Moon’s appeal wanes amid fight with Ahn

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Moon’s appeal wanes amid fight with Ahn


Moon Jae-in, chairman of the main opposition New Politics Alliance for Democracy (NPAD), takes the elevator in the National Assembly on Thursday. [NEWSIS]

The popularity of Moon Jae-in, the leader of the main opposition New Politics Alliance for Democracy (NPAD), has declined over the past few weeks amid a power struggle with Rep. Ahn Cheol-soo, whose approval ratings have since risen, a poll this week showed.

The Realmeter polling company also said Thursday that Kim Moo-sung, the chairman of the ruling Saenuri Party, was ranked No. 1 on the list of preferred presidential contenders in its survey, conducted Monday to Wednesday. He was supported by 22.5 percent of surveyed voters, up by 1.9 percentage points from a similar survey conducted last week.

According to the poll, the NPAD chairman’s popularity fell by 2.5 percentage points from last week, to record 16.1 percent. The gap between Kim and Moon, No. 1 and No. 2 on the list, stood at 6.4 percentage points.

Seoul Mayor Park Won-soon, a member of the main opposition, ranked third, with 12.5 percent, up 0.2 percentage point.

Ahn, meanwhile, who challenged Moon’s leadership and demanded that a new party chairman be elected, enjoyed a boost: His approval rating stood at 11.1 percent, up by 2.8 percentage points from last week.

On Sunday, Ahn gave Moon an ultimatum to accept his demand to hold a party convention to elect a new leader, hinting that he might leave the NPAD. The chairman, however, rejected it just two days later.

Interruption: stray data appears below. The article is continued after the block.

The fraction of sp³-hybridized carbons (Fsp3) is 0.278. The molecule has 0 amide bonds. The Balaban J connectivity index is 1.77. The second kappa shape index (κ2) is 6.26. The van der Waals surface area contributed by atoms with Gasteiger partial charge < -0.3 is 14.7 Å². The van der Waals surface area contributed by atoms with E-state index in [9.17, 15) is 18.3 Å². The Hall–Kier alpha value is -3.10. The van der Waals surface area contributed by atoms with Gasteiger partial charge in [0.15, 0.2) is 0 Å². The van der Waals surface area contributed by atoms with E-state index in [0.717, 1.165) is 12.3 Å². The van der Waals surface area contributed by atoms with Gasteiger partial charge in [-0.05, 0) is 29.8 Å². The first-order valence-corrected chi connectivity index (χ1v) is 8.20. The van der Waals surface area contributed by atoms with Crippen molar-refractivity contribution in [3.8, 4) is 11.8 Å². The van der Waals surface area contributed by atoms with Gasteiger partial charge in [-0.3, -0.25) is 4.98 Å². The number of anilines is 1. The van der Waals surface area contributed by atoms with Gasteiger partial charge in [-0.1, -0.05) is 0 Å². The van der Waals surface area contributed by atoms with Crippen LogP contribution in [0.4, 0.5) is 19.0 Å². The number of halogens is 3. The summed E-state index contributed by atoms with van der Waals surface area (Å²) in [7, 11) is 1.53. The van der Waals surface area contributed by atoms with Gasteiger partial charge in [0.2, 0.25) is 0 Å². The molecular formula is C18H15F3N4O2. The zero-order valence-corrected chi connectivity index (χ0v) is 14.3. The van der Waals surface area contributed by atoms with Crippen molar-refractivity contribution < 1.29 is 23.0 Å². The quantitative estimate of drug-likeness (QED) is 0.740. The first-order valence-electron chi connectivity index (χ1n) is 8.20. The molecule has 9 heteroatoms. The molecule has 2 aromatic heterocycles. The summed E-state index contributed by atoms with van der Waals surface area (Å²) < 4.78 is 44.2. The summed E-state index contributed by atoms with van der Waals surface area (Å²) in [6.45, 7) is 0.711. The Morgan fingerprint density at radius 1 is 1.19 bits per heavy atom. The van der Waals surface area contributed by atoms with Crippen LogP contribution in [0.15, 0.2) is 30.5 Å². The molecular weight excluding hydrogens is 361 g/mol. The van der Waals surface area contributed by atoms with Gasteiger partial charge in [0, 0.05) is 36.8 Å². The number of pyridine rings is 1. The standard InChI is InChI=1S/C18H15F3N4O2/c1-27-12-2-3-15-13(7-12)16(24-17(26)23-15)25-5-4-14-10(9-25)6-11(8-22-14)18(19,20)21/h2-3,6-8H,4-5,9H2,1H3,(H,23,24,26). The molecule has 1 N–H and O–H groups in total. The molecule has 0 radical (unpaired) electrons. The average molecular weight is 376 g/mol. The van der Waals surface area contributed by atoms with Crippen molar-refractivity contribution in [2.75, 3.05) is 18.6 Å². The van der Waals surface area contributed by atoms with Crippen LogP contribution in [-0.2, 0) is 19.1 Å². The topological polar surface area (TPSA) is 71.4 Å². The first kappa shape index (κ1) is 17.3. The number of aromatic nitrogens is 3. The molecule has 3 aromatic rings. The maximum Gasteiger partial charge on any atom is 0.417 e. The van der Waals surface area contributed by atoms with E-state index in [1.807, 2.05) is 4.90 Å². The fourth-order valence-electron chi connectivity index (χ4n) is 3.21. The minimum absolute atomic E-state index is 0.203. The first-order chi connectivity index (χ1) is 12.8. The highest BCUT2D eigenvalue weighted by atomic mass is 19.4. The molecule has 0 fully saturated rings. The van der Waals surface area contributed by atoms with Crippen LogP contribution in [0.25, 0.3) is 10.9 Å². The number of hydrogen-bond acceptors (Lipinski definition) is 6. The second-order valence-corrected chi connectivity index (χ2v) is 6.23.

Ahn’s popularity noticeably increased in the Honam region, which comprises North and South Jeolla and Gwangju.

“Honam’s support for Ahn nearly doubled from 13.9 percent to 28.5 percent over the past week,” Lee Taek-soo, who heads Realmeter, said in an interview with CBS radio on Thursday. “Mayor Park’s rating in the region went down by 8.5 percentage points, from 24.3 percent to 15.8 percent, and Park’s supporters shifted toward Ahn.”

Moon’s standing in Honam was 14.3 percent, trailing Ahn and Park.

The survey was conducted over the telephone with 1,548 voters nationwide from Monday to Wednesday. Confidence level was 95 percent, with a margin of error of plus or minus 2.5 percentage points.

Despite the numbers, the NPAD’s internal ruptures only continued to deepen Thursday as Rep. Choi Jae-cheon, the party’s chief policymaker, resigned from his post to pressure Moon to give up the chairmanship.

“No one is free from the political responsibility of the chaos within our party,” Choi said. “I am relinquishing my position as chief policymaker to take responsibility and push [Moon] to make a decision.”

Choi had boycotted Supreme Council meetings since Monday.

On Wednesday, Moon warned that anyone who refused to perform his or her duties as party officials must immediately step down or risk being replaced.

Still, he attempted to mend ruptures by appealing to Ahn as speculation grew that the software tycoon-turned-politician would abandon the NPAD to create his own political party.

“Ahn is someone our party must have in order [for the party] to reform and win next year’s general election and the presidential election,” Moon said. “I’ll stop him from leaving at all costs.”

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